The best books starring antiheroes you love to hate

The Books I Picked & Why


By Mary Wollstonecraft Shelley

Book cover of Frankenstein

Why this book?

I was trapped in Mary Shelley’s unparalleled prose after the first sentence in her novel Frankenstein. There was no escaping this tragic account of one man’s hubris, and resulting offence against nature and the divine. It was pure inspiration and irresistible to me as a young fan of the horror genre in comics, books, and movies, and collector of Aurora monster model kits. Within moments of his introduction, we see the shadow of Dr. Frankenstein’s fall in the first vaulted descriptions of his scientific method and philosophy, mirrored later in his creature’s sad story. These characters define the antihero as they make prideful claims of superiority and capacity for greatness despite lacking the vital ingredient of compassion for those they claim to love.

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The Long Goodbye

By Raymond Chandler

Book cover of The Long Goodbye

Why this book?

I fell in love with Raymond Chandler’s writing in my teens after reading his novel The High Window. That started a search for his other books and the films he authored. His writing is peppered with punchy dialogue, two-fisted action, and imbued with a sense of humor as tangible as his rich descriptions and cynical asides. I treasure his books, with The Long Goodbye being the most complete presentation of his famous Philip Marlowe character. The hard-boiled detective genre that Chandler defined is ambiguous by nature, and so becomes the home turf for the antihero in literature. This novel thrills and dismays with a complicated antihero Terry Lennox who is so compelling that he almost drags Marlowe out of the gray area and into the black.

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The Chronicles of Thomas Covenant the Unbeliever : Lord Foul's Bane', 'Illearth War' and 'Power That Preserves

By Stephen Donaldson

Book cover of The Chronicles of Thomas Covenant the Unbeliever : Lord Foul's Bane', 'Illearth War' and 'Power That Preserves

Why this book?

The Chronicles of Thomas Covenant the Unbeliever is a fantastic tale of two worlds. There is the Land, a mystical place of good versus evil, with inhabitants who use supernatural means to summon help against the darkness, and our world where the writer Thomas Covenant lives as an outcast to keep his leprosy in remission and to avoid his hostile neighbors. When he is magically transported to the Land and its people beg him to fight the evil for them, he refuses, believing it is a suicidal delusion that will reactivate his disease and kill him. The troubled hero Covenant could not be more compelling, or his dilemma better written, especially as the true-blue inhabitants of the Land struggle to understand why he can’t do the right thing.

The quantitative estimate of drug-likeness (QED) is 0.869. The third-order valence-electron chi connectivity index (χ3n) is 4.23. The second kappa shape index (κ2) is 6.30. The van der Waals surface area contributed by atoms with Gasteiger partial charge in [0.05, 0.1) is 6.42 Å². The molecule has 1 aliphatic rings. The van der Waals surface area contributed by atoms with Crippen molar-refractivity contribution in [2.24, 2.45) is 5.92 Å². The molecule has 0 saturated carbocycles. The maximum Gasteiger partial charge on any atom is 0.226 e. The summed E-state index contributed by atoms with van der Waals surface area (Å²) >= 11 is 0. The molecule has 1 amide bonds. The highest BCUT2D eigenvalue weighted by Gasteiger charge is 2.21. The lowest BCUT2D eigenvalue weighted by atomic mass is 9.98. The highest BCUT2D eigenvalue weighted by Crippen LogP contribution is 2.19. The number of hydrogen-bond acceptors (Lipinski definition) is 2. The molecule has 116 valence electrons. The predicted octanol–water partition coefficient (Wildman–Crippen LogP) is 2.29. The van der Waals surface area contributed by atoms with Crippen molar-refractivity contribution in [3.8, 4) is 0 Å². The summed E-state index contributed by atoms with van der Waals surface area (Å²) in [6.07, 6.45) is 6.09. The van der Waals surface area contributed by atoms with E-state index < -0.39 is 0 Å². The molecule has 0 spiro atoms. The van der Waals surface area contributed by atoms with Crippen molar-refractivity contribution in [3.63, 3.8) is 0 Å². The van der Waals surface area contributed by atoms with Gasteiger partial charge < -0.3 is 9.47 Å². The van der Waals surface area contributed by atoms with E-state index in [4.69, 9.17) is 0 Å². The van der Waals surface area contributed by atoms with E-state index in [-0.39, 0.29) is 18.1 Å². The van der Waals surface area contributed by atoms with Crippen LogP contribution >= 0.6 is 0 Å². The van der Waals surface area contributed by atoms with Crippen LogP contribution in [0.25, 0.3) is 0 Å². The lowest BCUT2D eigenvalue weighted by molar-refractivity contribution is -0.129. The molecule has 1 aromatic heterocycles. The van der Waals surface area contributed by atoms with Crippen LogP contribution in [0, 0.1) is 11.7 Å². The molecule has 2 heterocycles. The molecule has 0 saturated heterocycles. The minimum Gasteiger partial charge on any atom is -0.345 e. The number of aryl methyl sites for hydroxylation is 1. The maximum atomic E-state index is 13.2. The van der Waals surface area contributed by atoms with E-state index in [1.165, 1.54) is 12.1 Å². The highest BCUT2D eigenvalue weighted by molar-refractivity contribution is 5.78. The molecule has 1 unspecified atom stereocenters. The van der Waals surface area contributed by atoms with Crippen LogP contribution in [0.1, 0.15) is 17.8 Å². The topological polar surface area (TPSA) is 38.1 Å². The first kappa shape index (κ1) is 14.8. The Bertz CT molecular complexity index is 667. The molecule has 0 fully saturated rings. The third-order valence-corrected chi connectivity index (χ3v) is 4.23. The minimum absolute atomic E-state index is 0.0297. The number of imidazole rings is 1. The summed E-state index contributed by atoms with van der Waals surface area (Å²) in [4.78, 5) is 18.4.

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Money: A Suicide Note

By Martin Amis, Bert Krak

Book cover of Money: A Suicide Note

Why this book?

One of my friends gave me a copy of this book back in the days when we were all young artists and entrepreneurial wannabes who celebrated a lot more than we accomplished. It was a cycle of parties, hijinks, day jobs, and the slow growth of personal art projects; so, the arrival of this book about John Self’s madcap foray into feature film was timely. The character festoons whatever creativity and talent he has as a director with a profligate lifestyle that lampoons the very movie industry he hopes to dominate. Mysterious motivations drive him to hilarious extremes that Amis’ masterful writing somehow makes loveable and repulsive in a wild tale of self-discovery that, among other things, warns against being the antihero in your own story.

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The Silence of the Lambs

By Thomas Harris

Book cover of The Silence of the Lambs

Why this book?

Dr. Hannibal Lecter first intrigued me in the book Silence of the Lambs, and later seduced a multitude when the movie version came out. He is the quintessential antihero because of his placement in the narrative as an indomitable force of evil and cunning that in this instance could accomplish something very good. He embodies the question about the ends justifying the means and has no problem benefiting from the FBI’s philosophical quandary that in itself should alert the heroes to the problem one faces when dealing with the Devil. The narrative is so entwined with Lecter that the book itself could be perceived as an antihero that uses him to seduce the reader into a similar contract of quid pro quo.

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